General contractor. Represented by Clark McCarthy Health Partners II as the firm awarded construction contracts, the general contractor is responsible for providing a quality construction product in accordance with the approved contract documents.
Initial outfitting and transition contractor. Represented by VWI International, which supports the U.S. Army Health Facility Planning Agency in providing total turn-key effort. This type of effort often involves the provision of a complete product or service that is ready for immediate use by the end user or owner. VWI provides initial outfitting support with services such as cradle-to-grave project management, medical equipment planning, comprehensive interior design, artwork, signage, resource protection, information technology, communication systems, procurement, warehousing, delivery, installation, inventory and warranty support that can provide everything needed to meet the mission on the first patient day. Also, VWI offers transition and clinical operation planning services designed to ensure smooth processes to support the patient delivery model.
End-user. Represented by William Beaumont Army Medical Center, which is responsible for organizing a transition committee; determining transition funding; manpower, equipment and training needs; and creating an atmosphere of constructive, enthusiastic involvement in the completion and activation of the new medical center.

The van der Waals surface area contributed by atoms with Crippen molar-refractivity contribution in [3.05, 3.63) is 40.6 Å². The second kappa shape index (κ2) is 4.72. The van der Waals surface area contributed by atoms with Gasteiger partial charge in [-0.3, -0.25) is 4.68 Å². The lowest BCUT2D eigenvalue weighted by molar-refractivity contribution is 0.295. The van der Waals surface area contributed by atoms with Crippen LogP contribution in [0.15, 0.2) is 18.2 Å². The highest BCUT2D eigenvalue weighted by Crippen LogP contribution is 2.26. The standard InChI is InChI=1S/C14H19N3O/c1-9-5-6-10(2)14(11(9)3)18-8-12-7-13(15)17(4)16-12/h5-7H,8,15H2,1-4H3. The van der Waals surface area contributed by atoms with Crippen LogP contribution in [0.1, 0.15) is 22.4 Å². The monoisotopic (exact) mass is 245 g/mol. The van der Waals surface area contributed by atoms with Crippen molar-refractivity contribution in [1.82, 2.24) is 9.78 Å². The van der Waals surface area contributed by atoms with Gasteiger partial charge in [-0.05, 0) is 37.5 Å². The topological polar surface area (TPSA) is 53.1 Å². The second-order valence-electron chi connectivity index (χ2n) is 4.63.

Overall, joint-use decreases facility operational cost and minimizes equipment and supply variation while decreasing product consumption and inventory, streamlines staff training and creates opportunity for future cost avoidance and savings. There are benefits from reducing project lead times without sacrificing project content. This adds additional project capacity that will allow the program manager to concentrate on other areas that may require more attention because of their complexity. For such, gaining an understanding of a phased acquisition and delivery process is crucial when early occupancy is needed before the completion of construction and project closeout.
To complete such a task, a phased occupancy plan or a formal joint-use plan is required. The joint-use plan is a co-developed agreement between the general contractor and a government organization or its agent that addresses the period before handover or the beneficial occupancy date. Beneficial occupancy date is the date the customer can expect to receive useful occupancy of the facility or construction work ends for the general contractor. The owner may need to continue administering the final stages of the project construction contract until such completion and the user may begin to occupy all or agreed upon parts of the facility and use it for its intended purpose.
The general contractor maintains full and proper control of, and responsibility for the operations and security of the facility. Prior to the beneficial occupancy date, the general contractor “owns” the building while it is under construction and before the government accepts it. During acquisition, especially for a complex medical facility, many types of equipment require extensive coordination for their delivery and installation prior to beneficial occupancy date. Access, schedule, supervision, custody, safety, security, utility provision, mechanical system access and space use, among other items, must be aligned to avoid conflict. The joint-use plan is developed to ensure that the entire facility can be made operational on schedule and the total time and cost to the owner is minimized for the military construction project and for the associated fit-up. The general contractor will ensure that all identified joint-use spaces meet minimum acceptance criteria, defined via coordination with the owner prior to outfitting.